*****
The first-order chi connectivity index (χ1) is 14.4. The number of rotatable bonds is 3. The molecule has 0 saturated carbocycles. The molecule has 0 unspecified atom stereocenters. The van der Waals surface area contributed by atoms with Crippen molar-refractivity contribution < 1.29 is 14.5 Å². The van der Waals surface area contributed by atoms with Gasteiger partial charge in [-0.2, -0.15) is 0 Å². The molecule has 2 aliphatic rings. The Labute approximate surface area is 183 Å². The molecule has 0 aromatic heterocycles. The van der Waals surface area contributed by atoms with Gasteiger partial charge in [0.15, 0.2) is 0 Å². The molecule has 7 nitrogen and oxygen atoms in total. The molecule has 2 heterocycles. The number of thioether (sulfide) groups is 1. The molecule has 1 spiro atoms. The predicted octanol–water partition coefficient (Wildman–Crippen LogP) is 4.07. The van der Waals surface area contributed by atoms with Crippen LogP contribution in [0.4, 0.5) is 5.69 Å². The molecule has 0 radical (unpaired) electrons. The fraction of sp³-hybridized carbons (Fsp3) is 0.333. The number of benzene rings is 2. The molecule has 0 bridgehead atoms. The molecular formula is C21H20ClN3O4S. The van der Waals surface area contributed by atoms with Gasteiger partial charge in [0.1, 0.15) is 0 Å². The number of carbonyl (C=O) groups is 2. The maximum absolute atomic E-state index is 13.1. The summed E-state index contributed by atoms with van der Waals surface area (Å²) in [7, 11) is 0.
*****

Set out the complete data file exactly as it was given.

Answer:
The first-order chi connectivity index (χ1) is 14.4. The number of rotatable bonds is 3. The molecule has 0 saturated carbocycles. The molecule has 0 unspecified atom stereocenters. The van der Waals surface area contributed by atoms with Crippen molar-refractivity contribution < 1.29 is 14.5 Å². The van der Waals surface area contributed by atoms with Gasteiger partial charge in [-0.2, -0.15) is 0 Å². The molecule has 2 aliphatic rings. The Labute approximate surface area is 183 Å². The molecule has 0 aromatic heterocycles. The van der Waals surface area contributed by atoms with Gasteiger partial charge in [0.15, 0.2) is 0 Å². The molecule has 7 nitrogen and oxygen atoms in total. The molecule has 2 heterocycles. The number of thioether (sulfide) groups is 1. The molecule has 1 spiro atoms. The predicted octanol–water partition coefficient (Wildman–Crippen LogP) is 4.07. The van der Waals surface area contributed by atoms with Crippen LogP contribution in [0.4, 0.5) is 5.69 Å². The molecule has 0 radical (unpaired) electrons. The fraction of sp³-hybridized carbons (Fsp3) is 0.333. The number of benzene rings is 2. The molecule has 0 bridgehead atoms. The molecular formula is C21H20ClN3O4S. The van der Waals surface area contributed by atoms with Gasteiger partial charge in [0.1, 0.15) is 0 Å². The number of carbonyl (C=O) groups is 2. The maximum absolute atomic E-state index is 13.1. The summed E-state index contributed by atoms with van der Waals surface area (Å²) in [7, 11) is 0.